First, our eight-year-old son Charlie came down with flu, then I did. I’ve been getting what I can out of the experience by telling people it’s swine flu, currently as fashionable as the Harry Potter premiere. As a family, we had already been swine-flu victims, because a teacher at Johnny’s school got it: so many parents kept their children away, it had to break up a week early.
But what’s the point of delaying the inevitable? One of our eldest son William’s friends had it at Eton, only being diagnosed a couple of weeks after all the fuss had died down. He said it was like getting a cold.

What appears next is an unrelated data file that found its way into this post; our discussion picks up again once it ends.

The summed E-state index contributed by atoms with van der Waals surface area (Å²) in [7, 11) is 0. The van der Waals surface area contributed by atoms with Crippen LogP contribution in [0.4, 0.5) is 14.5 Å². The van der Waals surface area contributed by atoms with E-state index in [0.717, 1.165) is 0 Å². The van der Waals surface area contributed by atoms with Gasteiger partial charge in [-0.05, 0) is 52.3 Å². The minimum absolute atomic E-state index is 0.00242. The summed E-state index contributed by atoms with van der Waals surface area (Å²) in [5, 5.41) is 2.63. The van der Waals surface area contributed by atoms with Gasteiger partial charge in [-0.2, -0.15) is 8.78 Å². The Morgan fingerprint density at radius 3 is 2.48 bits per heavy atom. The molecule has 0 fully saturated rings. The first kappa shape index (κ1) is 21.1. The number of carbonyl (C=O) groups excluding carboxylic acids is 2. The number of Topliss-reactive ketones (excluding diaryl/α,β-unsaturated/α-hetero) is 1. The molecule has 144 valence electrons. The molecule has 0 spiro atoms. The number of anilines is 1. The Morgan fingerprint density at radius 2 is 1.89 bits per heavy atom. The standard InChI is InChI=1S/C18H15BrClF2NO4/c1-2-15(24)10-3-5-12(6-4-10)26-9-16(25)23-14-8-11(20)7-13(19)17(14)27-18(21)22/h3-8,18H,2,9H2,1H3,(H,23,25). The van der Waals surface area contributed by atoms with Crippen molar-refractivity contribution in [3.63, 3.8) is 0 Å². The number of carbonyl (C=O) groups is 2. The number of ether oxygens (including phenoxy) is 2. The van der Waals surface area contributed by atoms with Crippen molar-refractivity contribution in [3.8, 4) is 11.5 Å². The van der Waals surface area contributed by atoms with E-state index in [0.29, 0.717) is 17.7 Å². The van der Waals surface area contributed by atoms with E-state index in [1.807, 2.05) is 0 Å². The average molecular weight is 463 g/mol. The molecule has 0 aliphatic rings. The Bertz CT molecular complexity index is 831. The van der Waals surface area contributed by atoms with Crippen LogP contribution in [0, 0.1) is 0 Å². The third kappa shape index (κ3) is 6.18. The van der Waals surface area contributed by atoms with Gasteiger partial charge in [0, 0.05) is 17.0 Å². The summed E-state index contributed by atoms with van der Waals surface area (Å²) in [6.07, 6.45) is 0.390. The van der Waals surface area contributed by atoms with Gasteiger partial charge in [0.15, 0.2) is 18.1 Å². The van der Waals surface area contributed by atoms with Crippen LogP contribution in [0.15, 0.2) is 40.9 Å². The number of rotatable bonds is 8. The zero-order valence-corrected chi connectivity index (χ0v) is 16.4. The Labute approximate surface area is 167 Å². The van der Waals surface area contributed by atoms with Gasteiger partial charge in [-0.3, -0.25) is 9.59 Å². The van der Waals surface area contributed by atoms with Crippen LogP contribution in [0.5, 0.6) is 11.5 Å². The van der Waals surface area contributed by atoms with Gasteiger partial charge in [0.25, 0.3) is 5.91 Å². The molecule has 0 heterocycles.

My range of vision has, therefore, been confined to my study window, where the flat opposite, clearly for sale from the number of new people who could be seen poking around, has been bought by some Italians, who’ve been exuberantly moving in. Italian is a language that never fails to cheer.
Below them, by a freak of chance, lives one of the teacher’s at William’s school. Life flowed back only when I struggled into a suit (unnecessarily, as, out of court, even barristers go tieless) for lunch at Gray’s Inn; they put up a marquee-cum-restaurant every summer. Better than a Fisherman’s Friend.